Urban architect, Saco Rienk de Boer, was hired to plan the community. De Boer had helped plan Denver, Colorado and went on to design numerous towns around the Rocky Mountains. Like most things the government had a hand in during the Great Depression, this town was supposed to make a statement that the hard times were a thing of the past. The city plans, which allowed for public spaces and lots of lush landscaping, earned it the nickname “Nevada’s Garden City.” This went along with the Bureau of Reclamation’s mission to “reclaim and green the American West.” It seems like ending the Depression would have been an easier task than “greening” Nevada!
Right Here in Boulder City
Boulder City was designed to house around 5,000 workers. You could tell if a worker was a peon or a mucky-muck based on the size and location of his house. If you were deemed to be ultra important you got a house on top of the hill. Middle management made it part way up the hill. If you were some guy doing the grunt work, your house was all the way at the bottom of the hill—far from any public buildings and parks.
The town had a variety of stores, with anyone who wished to open a store being screened for character and financial security. Broke shysters need not have applied! One thing that wasn’t included in the city plans was schools. The Bureau of Reclamation was counting on the town being populated by single men. In the beginning, folks made due with one-room schoolhouses. Eventually, the citizens won the right for the establishment of state funded schools.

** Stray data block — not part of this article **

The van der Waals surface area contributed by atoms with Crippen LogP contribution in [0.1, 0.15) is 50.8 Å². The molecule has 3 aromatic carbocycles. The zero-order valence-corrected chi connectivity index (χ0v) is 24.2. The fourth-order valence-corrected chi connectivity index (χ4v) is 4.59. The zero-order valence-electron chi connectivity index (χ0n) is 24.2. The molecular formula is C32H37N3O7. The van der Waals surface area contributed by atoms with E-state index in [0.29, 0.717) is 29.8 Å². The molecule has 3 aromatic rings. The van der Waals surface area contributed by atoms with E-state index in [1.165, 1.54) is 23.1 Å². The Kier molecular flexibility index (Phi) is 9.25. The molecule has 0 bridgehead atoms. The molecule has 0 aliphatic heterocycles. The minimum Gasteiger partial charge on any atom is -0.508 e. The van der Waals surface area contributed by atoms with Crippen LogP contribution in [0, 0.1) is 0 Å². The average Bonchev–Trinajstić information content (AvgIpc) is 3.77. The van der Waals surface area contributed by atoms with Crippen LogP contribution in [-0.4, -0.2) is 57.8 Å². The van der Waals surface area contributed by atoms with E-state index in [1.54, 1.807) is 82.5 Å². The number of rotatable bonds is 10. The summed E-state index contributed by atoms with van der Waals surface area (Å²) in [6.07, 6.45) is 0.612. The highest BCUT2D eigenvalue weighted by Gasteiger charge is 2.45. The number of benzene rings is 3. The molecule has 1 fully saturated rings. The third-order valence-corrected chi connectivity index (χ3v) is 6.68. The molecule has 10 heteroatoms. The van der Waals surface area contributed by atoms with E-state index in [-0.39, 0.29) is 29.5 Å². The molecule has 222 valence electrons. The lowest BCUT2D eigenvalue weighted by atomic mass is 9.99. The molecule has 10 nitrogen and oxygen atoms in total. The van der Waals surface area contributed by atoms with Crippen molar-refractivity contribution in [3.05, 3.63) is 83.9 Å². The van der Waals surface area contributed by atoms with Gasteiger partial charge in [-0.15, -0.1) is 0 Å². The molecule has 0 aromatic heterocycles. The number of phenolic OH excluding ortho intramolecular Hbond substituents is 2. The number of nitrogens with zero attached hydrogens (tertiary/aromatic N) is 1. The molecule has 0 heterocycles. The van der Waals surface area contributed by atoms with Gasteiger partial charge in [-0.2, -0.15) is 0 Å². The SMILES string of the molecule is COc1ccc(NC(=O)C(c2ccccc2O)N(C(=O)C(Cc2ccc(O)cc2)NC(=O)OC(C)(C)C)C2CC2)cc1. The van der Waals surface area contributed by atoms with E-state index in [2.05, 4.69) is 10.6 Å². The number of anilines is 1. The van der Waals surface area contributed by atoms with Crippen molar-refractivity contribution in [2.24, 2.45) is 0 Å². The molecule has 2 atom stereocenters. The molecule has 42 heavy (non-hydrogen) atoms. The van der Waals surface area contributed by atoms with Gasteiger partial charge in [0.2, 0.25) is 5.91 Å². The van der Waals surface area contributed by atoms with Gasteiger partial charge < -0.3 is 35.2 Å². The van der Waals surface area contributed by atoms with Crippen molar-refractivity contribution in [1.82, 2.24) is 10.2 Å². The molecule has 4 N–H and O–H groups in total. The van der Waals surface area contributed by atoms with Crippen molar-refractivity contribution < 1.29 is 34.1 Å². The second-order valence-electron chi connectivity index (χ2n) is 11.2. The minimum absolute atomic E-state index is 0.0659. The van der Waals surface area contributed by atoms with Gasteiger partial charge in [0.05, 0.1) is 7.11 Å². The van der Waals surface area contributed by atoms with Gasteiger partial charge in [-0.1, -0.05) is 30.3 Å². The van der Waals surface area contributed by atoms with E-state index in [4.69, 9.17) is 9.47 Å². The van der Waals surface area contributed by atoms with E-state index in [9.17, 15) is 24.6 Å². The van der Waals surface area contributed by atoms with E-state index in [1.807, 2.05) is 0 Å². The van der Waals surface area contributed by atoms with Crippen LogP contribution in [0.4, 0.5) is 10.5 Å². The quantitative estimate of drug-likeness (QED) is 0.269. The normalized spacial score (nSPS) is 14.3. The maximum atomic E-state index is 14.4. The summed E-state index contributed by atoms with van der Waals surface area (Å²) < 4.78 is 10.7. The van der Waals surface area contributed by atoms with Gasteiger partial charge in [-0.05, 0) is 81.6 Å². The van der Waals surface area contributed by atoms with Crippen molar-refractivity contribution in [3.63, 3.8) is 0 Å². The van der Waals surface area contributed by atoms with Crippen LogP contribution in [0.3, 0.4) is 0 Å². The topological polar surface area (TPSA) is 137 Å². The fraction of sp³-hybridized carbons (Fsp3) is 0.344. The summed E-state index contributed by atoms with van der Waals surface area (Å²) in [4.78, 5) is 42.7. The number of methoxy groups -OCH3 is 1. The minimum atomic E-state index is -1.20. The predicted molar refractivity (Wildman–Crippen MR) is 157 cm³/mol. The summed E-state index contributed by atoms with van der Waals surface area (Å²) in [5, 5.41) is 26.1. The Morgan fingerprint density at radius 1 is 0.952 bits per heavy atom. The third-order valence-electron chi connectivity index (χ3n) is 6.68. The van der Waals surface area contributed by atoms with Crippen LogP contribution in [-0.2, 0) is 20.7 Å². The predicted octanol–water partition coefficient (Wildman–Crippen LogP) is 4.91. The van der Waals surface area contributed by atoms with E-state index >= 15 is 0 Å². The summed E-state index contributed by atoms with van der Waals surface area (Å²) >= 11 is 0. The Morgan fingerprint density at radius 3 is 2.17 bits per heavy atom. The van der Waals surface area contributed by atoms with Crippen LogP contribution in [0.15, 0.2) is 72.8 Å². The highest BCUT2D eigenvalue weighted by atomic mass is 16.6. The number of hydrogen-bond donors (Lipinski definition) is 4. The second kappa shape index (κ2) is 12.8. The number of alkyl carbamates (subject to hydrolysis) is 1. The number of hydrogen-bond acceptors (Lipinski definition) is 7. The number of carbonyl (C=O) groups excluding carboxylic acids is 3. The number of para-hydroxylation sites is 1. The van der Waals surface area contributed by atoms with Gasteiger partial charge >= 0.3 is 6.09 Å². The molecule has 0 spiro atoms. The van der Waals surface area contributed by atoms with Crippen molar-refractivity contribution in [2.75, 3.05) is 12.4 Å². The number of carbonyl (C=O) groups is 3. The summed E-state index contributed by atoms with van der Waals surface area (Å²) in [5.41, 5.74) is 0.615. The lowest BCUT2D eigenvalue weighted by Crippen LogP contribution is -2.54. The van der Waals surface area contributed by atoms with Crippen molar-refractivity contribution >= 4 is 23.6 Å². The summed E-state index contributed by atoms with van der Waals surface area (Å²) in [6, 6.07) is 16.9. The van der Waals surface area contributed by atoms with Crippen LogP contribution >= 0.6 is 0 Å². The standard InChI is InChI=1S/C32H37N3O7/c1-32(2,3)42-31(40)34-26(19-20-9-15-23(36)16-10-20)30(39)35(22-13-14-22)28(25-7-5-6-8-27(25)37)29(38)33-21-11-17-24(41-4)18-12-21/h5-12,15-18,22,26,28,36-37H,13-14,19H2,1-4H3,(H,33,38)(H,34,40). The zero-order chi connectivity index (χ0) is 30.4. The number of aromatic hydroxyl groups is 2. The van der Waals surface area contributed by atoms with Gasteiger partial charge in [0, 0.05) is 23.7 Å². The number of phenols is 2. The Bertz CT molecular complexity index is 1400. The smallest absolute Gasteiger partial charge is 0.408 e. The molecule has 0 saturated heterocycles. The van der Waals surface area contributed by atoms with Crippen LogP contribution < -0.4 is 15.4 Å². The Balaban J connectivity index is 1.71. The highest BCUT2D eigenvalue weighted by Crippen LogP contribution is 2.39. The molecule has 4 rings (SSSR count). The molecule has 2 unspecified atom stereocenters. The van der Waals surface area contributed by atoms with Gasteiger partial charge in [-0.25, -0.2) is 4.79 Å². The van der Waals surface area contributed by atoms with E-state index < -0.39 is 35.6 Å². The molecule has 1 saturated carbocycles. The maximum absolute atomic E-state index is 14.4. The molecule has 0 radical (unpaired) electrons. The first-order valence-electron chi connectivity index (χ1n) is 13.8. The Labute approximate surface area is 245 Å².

Another building was glaringly absent in the early years of Boulder City. There was no hospital. Injured workers had to make the 33-mile trek to Las Vegas Hospital. Even when the town finally got its own hospital, female patients weren’t allowed for several more years.
The city did have Boulder Theatre, which was built in 1931. This was a strategic plan to keep the workers out of Las Vegas and away from its sinful influences. Clean living was highly encouraged. In fact, alcohol was prohibited in Boulder City until 1969 and gambling is still not allowed.
The Boulder Dam Hotel was completed in 1933 to house dignitaries visiting the dam’s construction and to turn the spot into a tourist destination. Everyone from Bette Davis to Pope Pius XII checked into the hotel in 30s.
Busy As Beavers
Construction began April 1931 and was completed in March 1936. In the interim, approximately 21,000 men worked on the project. The most men employed at any one time were 5,251 in July 1934. Average monthly payroll was $500,000 per month, which went a long way toward ending the Depression for individual families.